By Frances Stebbins
Frances Stebbins has been covering events in western Virginia, especially those relating to faith communities, since 1953. She lives in Salem.
In one of my favorite Bible passages, First Corinthians, Chapter 12, the writer we know as St. Paul makes a strong point that God loves all His creatures-people no matter how different they are.
The passage immediately precedes the more famous one about Love.
Touching on this sentiment at a recent discussion group which a number of members of my church hold weekly in a Salem park in summer reminded me of how different people are in their temperaments. And that in turn took me back more than 40 years to the popularity of the Myers-Briggs test to help adults discover their preferred ways to make decisions, relate to others and get things done.
My late husband Charlie and I were active in the Marriage Enrichment movement in those years; we took the test which had been developed by a mother and daughter professional psychologists. To learn one’s preferences a series of more than 100 questions were answered and then evaluated. The goal was to help people understand each other, not only couples, but also folk who worked together.
I recall that one year board members of our Salem church evaluated themselves in order to understand their different ways of making decisions.
The non-sectarian test also could be adapted to have a definitely religious aspect. People taking it at a retreat could liken themselves to such historical figures as St. Francis.
For those who still remember the test, I came out as an ISTJ. That means in Myers-Briggs terms that I am an Introvert, a Sensor or one who learns especially through the senses such as hearing. I also tend to use my mind to plan and get things done which makes me a T. Finally the J denotes that I tend to set goals, stick to a task for a long time and am not inclined to jump into new projects and then abandon them relatively soon.
Charlie, in contrast, shared with me the Introvert and Thinker components but he differed in being an “N” or Intuitive person which gave him the gift of Imagination which down-to-earth me lacks. In the fourth component , he rated a “P” or one who dislikes being confined to fixed goals.
After we took the test and even led workshops on it for couples, I found it more useful than he did. Today, considering the response of my associates to such issues as accepting old age and reacting to the Covid pandemic, I still find it helpful as I try to live day by day.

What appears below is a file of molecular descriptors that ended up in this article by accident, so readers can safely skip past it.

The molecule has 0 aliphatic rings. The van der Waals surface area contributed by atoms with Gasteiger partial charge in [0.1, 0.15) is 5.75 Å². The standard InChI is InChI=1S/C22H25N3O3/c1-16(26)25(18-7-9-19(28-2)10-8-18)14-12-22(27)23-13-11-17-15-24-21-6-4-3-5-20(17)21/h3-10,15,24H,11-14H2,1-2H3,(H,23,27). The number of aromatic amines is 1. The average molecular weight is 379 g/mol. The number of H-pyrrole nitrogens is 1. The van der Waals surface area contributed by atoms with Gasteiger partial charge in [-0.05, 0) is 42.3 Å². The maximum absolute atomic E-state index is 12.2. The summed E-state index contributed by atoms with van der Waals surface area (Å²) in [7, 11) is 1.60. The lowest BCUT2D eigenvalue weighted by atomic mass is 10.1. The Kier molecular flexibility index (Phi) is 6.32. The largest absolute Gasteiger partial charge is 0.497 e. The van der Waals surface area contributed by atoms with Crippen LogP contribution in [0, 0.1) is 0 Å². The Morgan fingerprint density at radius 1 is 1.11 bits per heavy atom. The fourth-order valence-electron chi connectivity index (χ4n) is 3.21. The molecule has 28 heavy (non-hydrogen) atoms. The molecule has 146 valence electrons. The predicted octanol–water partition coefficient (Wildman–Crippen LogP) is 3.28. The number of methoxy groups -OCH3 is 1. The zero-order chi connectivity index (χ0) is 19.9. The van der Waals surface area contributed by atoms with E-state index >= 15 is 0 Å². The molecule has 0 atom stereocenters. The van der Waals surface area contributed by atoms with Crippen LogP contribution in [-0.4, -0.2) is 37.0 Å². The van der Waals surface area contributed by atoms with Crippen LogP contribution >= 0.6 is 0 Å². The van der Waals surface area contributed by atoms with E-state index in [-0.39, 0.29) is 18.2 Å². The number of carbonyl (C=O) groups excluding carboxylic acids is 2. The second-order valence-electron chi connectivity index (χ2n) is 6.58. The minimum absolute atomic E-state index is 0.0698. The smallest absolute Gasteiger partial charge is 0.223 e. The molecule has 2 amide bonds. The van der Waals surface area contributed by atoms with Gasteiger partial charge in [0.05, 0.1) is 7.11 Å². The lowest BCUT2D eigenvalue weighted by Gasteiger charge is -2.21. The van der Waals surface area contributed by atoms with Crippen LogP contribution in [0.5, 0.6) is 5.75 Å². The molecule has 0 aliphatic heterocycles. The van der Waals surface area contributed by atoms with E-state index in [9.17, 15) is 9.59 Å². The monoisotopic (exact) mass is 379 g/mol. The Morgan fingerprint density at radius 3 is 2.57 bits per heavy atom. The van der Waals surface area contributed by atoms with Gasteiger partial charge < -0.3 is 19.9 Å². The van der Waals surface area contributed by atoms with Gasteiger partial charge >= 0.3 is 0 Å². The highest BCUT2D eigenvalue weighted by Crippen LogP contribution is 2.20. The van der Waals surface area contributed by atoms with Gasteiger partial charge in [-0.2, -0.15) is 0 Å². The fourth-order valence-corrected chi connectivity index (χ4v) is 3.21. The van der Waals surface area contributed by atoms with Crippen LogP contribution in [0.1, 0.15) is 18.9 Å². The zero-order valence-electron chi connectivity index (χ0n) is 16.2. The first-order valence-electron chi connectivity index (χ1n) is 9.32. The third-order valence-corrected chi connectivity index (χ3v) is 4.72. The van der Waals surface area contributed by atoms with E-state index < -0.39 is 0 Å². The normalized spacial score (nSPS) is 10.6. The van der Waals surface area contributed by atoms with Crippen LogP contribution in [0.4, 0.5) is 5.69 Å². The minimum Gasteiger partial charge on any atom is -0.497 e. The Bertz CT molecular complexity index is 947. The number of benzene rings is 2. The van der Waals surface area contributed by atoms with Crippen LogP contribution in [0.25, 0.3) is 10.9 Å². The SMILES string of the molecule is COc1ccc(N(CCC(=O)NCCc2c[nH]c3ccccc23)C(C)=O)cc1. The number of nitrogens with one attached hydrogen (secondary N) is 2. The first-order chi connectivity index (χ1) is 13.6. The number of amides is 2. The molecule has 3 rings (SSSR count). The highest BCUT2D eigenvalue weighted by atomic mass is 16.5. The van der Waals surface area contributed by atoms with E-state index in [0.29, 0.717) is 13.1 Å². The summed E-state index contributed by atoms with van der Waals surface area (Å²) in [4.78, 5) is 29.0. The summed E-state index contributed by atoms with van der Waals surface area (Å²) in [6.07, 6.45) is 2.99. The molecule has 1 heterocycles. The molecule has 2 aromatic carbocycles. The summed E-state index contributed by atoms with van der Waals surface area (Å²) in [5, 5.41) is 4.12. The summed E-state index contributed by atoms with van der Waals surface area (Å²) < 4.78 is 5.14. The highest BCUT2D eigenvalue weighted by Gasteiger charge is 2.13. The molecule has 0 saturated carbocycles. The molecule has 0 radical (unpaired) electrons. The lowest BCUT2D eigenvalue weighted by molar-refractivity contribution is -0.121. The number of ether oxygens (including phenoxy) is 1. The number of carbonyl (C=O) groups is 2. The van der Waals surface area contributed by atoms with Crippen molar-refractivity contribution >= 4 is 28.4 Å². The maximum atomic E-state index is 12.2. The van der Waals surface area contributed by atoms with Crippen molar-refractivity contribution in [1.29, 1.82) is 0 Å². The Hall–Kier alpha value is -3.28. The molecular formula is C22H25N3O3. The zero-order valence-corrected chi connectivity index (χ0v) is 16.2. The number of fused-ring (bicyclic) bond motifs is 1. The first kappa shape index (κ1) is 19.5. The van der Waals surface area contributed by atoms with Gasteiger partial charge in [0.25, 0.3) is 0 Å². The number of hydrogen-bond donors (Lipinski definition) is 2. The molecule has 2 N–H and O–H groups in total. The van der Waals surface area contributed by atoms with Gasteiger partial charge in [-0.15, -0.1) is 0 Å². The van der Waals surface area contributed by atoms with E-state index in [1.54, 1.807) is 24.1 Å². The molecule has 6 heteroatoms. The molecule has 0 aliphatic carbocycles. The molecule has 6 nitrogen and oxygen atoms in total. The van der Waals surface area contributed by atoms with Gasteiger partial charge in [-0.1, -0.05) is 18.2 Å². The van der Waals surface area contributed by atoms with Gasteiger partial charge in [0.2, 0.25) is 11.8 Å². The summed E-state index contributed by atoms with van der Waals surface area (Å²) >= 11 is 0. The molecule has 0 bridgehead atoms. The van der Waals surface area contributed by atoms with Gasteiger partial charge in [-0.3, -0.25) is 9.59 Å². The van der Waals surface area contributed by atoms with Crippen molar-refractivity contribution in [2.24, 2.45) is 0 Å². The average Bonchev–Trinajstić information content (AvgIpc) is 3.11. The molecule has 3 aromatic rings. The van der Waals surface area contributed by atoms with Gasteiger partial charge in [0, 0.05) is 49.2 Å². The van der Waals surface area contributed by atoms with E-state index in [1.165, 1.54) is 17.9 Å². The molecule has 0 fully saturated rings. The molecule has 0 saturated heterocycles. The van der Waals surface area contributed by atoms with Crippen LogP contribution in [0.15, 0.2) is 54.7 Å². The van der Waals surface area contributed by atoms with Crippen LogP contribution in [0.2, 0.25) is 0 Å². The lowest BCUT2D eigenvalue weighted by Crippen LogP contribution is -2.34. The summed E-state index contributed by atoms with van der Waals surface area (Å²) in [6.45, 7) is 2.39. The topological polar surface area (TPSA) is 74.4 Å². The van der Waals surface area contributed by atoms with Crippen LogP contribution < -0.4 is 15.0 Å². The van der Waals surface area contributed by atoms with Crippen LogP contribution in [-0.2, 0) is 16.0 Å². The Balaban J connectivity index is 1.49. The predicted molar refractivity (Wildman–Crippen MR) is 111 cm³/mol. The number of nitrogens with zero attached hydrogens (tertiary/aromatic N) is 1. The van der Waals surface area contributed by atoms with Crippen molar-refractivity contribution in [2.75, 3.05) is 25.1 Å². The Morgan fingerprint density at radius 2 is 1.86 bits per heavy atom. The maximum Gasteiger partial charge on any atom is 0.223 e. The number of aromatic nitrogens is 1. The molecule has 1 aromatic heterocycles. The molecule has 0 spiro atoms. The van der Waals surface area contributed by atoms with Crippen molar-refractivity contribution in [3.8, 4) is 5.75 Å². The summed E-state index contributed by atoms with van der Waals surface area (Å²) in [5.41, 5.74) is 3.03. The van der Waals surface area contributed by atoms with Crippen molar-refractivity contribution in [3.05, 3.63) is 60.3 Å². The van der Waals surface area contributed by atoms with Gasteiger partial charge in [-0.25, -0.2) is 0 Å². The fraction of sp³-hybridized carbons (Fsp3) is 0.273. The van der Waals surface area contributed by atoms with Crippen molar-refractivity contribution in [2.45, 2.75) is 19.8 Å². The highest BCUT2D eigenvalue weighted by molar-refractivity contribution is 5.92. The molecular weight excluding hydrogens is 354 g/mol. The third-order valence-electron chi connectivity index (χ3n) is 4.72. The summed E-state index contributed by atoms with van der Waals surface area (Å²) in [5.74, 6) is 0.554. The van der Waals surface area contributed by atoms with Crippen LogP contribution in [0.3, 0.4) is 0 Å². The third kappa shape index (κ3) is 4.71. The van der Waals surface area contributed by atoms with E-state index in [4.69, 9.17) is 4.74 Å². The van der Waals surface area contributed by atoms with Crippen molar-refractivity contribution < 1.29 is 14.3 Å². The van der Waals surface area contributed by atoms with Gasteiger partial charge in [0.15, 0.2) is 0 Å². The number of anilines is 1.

And, as we age together, my daughter and I –Extrovert and Introvert but similar in three other components—often react to events in a similar manner.
Another aspect in which people differ concerns their adjustment to night and day. I know of no test to measure why some older adults say they habitually wake in winter long before dawn and customarily are ready for bed at what for me is the beginning of my most productive and , usually, most light-hearted time.
Clearly, I’m a Night Person who often completes a writing project at 2 a.m. and never willingly chooses to do anything productive before 10 a.m. I know few friends who live in a similar manner. Fortunately for marital harmony, Charlie also preferred working on morning newspapers, for long ago reporters got busy in the newsroom at 2 p.m. and deadline was near midnight. He kept day hours, however, in the years our three children were growing up.
So, “Different strokes for different folks” and, as the biblical writer of Corinthians asserted, God appreciates all for their diversity.
The obituary column revealed in May the death of Margaret O’Donnell Key who at 97 was a member of The Tea Sippers Club. She was one of a fast-vanishing group of British brides of American soldiers who were stationed in England during World War II.
I did not know Mrs. Key, but I’ve been acquainted for more than 65 years with Joyce Brown, a native of Leicester, England, and the widow since 1982 of Tom Brown, a Roanoker. At 97, Mrs. Brown still carries her age well, according to her daughter Doris Jean Mattox with whom she shares her home in Botetourt.
The family has been active in St. James Episcopal Church, which serves the North Roanoke and Southern Botetourt areas, almost from its beginning in 1950.
These women, who came to America around 1946 and were lonely for their British tea and pastries, in time formed a social group they called The Tea Sippers. Unlike many such groups which are ceasing to exist as members age, Mattox says the Tea Sippers have attracted some younger women from England and New Zealand.
As with World War II veterans, the British brides recall a day long vanished.